As an RSPCA South Australia rescue officer, you just never quite know what weird and wonderful direction your workday might take.
For our small, community-funded rescue team, the Animal Ambulance has been strangely busy over the past month with feathered friends who’ve got themselves into all sorts of sticky situations. Read on for their rather odd rescue stories.
Elusive peacock leads rescue officers on wild bird chase
This stray peacock did his best to outsmart our rescue officers for weeks! Reported as a stray to RSPCA’s 1300 4 777 22 hotline in mid-June, Rescue Officer Soraya was first on the scene at Elizabeth Park, only to find the peacock had disappeared.
A few days later, another call came through. The peacock was making himself at home on a roof – and then eating absolutely everything in the caller’s front yard. This time Rescue Officer Nalika attended but, despite throwing out some delish chook pellets, was unable to catch the elusive peacock. A third attempt by Rescue Officer Soraya was also unsuccessful, as the peacock managed – just – to outrun her net.
Finally, in early July, rescue officers Soraya and Dave embarked on a joint effort. “We decided times were up for the outlaw peacock,” Soraya recalls. “We were in luck as it was sunning itself in a corner, keeping low to outwit us. We crept up with nets a go-go and Dave got him! After all that, the peacock did not even put up a fight.”
A week of TLC at RSPCA’s Lonsdale shelter later and this crafty peacock was adopted into a new forever home – hopefully one he can’t escape from!
Coastal raptor crashes head-first at Semaphore
This black-shouldered kite had a rough day when it apparently misjudged a landing and crashed headfirst into a Semaphore footpath in late June. A neighbour called RSPCA South Australia after noticing the poor bird sitting still for hours with blood on its head.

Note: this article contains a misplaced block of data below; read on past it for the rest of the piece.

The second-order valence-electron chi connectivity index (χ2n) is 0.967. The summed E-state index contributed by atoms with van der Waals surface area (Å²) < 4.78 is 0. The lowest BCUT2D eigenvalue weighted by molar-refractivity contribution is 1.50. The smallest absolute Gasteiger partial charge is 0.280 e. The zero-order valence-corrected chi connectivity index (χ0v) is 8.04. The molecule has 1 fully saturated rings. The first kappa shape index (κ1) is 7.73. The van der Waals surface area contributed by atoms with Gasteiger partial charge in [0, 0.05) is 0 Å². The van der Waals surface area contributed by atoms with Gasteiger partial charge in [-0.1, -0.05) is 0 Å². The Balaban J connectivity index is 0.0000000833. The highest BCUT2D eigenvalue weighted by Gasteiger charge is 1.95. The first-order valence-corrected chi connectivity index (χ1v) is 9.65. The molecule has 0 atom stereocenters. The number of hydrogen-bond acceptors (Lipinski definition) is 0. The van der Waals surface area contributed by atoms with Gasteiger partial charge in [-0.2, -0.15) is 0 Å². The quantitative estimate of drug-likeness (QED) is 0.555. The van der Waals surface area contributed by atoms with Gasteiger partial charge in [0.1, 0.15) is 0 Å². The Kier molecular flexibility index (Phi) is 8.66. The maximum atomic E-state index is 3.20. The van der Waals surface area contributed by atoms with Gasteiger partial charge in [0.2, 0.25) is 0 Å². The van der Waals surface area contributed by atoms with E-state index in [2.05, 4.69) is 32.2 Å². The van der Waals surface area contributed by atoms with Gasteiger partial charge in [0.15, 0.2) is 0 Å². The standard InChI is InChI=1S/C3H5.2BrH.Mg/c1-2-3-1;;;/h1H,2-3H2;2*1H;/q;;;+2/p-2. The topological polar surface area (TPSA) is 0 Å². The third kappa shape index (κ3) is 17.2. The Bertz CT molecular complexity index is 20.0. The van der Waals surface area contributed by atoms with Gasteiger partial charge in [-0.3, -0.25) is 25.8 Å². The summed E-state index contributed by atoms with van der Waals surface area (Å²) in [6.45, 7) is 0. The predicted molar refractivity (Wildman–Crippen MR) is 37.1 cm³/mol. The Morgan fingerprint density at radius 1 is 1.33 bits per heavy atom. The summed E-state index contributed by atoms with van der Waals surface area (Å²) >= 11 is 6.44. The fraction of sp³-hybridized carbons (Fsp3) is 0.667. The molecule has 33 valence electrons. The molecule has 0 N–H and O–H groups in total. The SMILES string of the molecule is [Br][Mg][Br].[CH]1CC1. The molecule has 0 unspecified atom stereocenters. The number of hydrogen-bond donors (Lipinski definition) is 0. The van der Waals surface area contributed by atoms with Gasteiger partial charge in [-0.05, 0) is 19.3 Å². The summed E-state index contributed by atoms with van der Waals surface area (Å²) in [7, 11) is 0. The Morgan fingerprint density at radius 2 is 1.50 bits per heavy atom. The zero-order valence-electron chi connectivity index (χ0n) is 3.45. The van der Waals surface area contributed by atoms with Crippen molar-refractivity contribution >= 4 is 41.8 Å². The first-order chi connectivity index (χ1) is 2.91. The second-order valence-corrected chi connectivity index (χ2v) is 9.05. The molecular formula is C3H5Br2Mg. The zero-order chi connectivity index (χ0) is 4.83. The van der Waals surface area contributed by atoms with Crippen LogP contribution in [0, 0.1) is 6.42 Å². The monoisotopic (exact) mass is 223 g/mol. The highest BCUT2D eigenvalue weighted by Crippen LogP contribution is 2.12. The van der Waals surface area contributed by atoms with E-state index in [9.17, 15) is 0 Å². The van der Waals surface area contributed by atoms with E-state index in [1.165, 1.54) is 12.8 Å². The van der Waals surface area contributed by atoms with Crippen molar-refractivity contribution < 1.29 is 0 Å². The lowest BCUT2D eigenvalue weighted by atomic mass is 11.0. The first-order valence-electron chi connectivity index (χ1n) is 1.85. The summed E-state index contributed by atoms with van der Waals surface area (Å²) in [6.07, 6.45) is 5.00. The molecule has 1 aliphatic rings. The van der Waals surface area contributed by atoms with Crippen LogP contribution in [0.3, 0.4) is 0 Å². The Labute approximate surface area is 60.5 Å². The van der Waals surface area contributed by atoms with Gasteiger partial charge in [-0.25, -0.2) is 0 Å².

Rescue Officer Soraya was soon on the scene and promptly ferried the small raptor to treatment at the Adelaide Bird and Exotics Vet Centre.
Young magpie family find themselves rather stuck
A whole heap of unholy squawking alerted a Prospect business owner to trouble high up in some shopfront signage this month. Turns out three inquisitive young magpies had somehow fallen behind the signs and couldn’t get themselves back out again.
Rescue Officer Soraya called for Metropolitan Fire Service help and, using their enormous extendable ladder, the firies got up high enough to safely free all three birds. Hopefully the maggies learned their lesson and will think twice about returning to that spot!
Broken-winged native duck sends rescue officer swimming
Rain, hail or shine, our rescue officers are out there saving animals (read: birds!) in need. Rescue Officer Dave even waded into a pond at Salisbury’s Pitman Park this month, after reports of a native wood duck spotted with a badly broken wing.
Thankfully, Rescue Officer Dave managed to capture the poor duck and bring it to safety – but not before completely saturating his boots, socks and pants. All in a day’s work!
Magpie needs a little help to get out of a big tangle
It’s actually a problem our rescue officers see all too regularly – birds who’ve brought bits of string or plastic back to their nests, only to become hopelessly entangled. (Dispose of your rubbish properly, folks!)
Lucky for this Hope Valley maggie, Rescue Officer Dave was soon on the scene. He found the very stressed magpie hanging upside-down in a tree, unable to escape. Rescue Officer Dave managed to cut the terrified bird down, before taking it on for a few days rest and recovery with our friends at the Adelaide Koala and Wildlife Hospital. A subsequent release back into the wild was hugely succesful.
Stray show-variety pigeon brings luck in new home
This fancy little pigeon flew into just the right place after escaping – turning up on Rescue Officer Soraya’s sister’s back verandah at Seaford in early July! “The pigeon was something they had never seen before, the markings were unusual and the bird had a leg band,” Rescue Officer Soraya recalls.
“My sister thought it was an omen because they were preparing for a barbecue competition at the Adelaide Beer and BBQ Fest, and their logo is black and white, the same as the pigeon. To top it off, they won the competition!”
Promptly collected and taken to RSPCA Lonsdale, staff began trying to track the lucky show-variety pigeon’s leg tag. Turns out this old bird is 10 years old and was previously owned by a person who passed away last year. So, after some TLC, it was straight into adoption to find a new forever home for the helmet-variety pigeon.
Did you know our dedicated rescue team is entirely funded by community donations? It’s only thanks to our supporters that we can keep our Animal Ambulances on the road, and be there when animals need us most. Learn more here.